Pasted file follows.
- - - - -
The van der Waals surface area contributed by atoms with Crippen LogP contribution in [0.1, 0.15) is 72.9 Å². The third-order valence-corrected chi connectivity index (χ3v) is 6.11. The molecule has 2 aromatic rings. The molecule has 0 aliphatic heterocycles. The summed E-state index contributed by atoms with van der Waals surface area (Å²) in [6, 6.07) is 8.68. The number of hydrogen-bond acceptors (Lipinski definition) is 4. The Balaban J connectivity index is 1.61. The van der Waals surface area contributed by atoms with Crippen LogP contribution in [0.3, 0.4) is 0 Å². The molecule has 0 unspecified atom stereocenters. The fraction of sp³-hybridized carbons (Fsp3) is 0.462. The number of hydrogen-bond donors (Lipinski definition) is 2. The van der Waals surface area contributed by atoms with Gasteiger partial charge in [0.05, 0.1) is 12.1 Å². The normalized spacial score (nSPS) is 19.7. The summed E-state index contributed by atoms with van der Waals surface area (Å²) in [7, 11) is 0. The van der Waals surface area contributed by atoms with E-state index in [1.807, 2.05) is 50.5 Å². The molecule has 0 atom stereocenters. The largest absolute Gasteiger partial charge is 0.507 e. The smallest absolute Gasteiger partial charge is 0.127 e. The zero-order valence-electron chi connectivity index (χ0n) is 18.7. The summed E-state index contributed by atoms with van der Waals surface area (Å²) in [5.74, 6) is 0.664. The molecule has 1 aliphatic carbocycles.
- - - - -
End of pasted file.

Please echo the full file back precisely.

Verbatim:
The van der Waals surface area contributed by atoms with Crippen LogP contribution in [0.1, 0.15) is 72.9 Å². The third-order valence-corrected chi connectivity index (χ3v) is 6.11. The molecule has 2 aromatic rings. The molecule has 0 aliphatic heterocycles. The summed E-state index contributed by atoms with van der Waals surface area (Å²) in [6, 6.07) is 8.68. The number of hydrogen-bond acceptors (Lipinski definition) is 4. The Balaban J connectivity index is 1.61. The van der Waals surface area contributed by atoms with Crippen LogP contribution in [0.3, 0.4) is 0 Å². The molecule has 0 unspecified atom stereocenters. The fraction of sp³-hybridized carbons (Fsp3) is 0.462. The number of hydrogen-bond donors (Lipinski definition) is 2. The van der Waals surface area contributed by atoms with Gasteiger partial charge in [0.05, 0.1) is 12.1 Å². The normalized spacial score (nSPS) is 19.7. The summed E-state index contributed by atoms with van der Waals surface area (Å²) in [7, 11) is 0. The van der Waals surface area contributed by atoms with E-state index in [1.807, 2.05) is 50.5 Å². The molecule has 0 atom stereocenters. The largest absolute Gasteiger partial charge is 0.507 e. The smallest absolute Gasteiger partial charge is 0.127 e. The zero-order valence-electron chi connectivity index (χ0n) is 18.7. The summed E-state index contributed by atoms with van der Waals surface area (Å²) in [5.74, 6) is 0.664. The molecule has 1 aliphatic carbocycles.